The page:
WESTERLY — The town’s zoning official was denied access to the Copar Quarries of Westerly property Friday.
Zoning Official Jason Parker went to the quarry site on Church Street in Bradford late Friday morning to investigate a complaint, but Copar officials refused to allow him on to the property, interim Town Manager Michelle Buck said. The situation will be one more matter involving the controversial quarrying operation to go to court.
“It is our position that he has a statutory right to access the property to investigate complaints,” Buck said Friday afternoon. “Our attorney is dealing with the refusal and has already filed a motion.”
According to Town Council President Diana Serra, Parker was sent to investigate a complaint that a blast about to be conducted at the quarry would occur outside the area on which the company is allowed to work. Quarry operators use explosives to break through large sections of rock.
Serra had gone to a Quarry Road residence with Councilor Kenneth Parrilla to get a first-hand sense for what neighbors of the quarry experience when blasts occur. Neighbors have complained for two years that the blasts shake their houses, causing wall hangings to drop to the floor, frightening their children, and causing other damage. The company has denied causing any damage.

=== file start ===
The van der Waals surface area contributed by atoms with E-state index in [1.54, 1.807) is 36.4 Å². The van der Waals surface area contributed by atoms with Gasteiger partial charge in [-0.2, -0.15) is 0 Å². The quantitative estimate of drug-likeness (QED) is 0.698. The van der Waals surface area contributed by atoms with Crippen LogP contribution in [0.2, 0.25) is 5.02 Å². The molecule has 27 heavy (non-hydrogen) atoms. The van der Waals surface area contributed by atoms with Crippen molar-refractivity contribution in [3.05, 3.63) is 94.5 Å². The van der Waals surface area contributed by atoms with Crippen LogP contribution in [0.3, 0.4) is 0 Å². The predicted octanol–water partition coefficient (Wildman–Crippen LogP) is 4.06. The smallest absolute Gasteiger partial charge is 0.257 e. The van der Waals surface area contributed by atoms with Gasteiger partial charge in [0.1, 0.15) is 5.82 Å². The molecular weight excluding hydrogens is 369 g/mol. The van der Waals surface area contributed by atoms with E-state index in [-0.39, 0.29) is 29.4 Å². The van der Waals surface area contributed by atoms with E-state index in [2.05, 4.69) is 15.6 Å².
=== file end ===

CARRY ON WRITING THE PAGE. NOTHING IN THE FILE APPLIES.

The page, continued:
“I don’t see why, if they have nothing to hide, we wouldn’t be allowed on the property,” Serra said. “We were just following through on a complaint.”
Serra said it was difficult for her to describe the sound and effects of the blast because she had nothing to compare it to, but said the owner of the house she went to described the blast as being “not as severe as some of the other ones.”
Jeffrey Gladstone, Copar’s lawyer, did not return a telephone message seeking comment for this article.
The Town Council is scheduled to receive an update from Thomas Moses, the lawyer hired by the town to evaluate the l quarry, Monday during a closed-door executive session.
An environmental engineering firm was hired to determine wind direction and test the air for particulate matter as part of Moses’ work. The test results have not yet been made public.
The Zoning Board of Review is scheduled to resume a hearing on Nov. 5 on Copar’s appeal of a cease-and-desist order issued to the company and its landlord, Westerly Granite Co. Inc., by former Zoning Official Elizabeth Burdick in August 2012. The order cited Copar for failing to properly use water to prevent dust from leaving the quarry property and for making excessive noise. The board plans to consolidate the hearing on the appeal of Burdick’s orders with a hearing on the companies’ appeal of orders issued by Robert Craven, who was appointed as special zoning officer in the Copar case. Those orders included revocation of the quarry operation’s zoning certificate.
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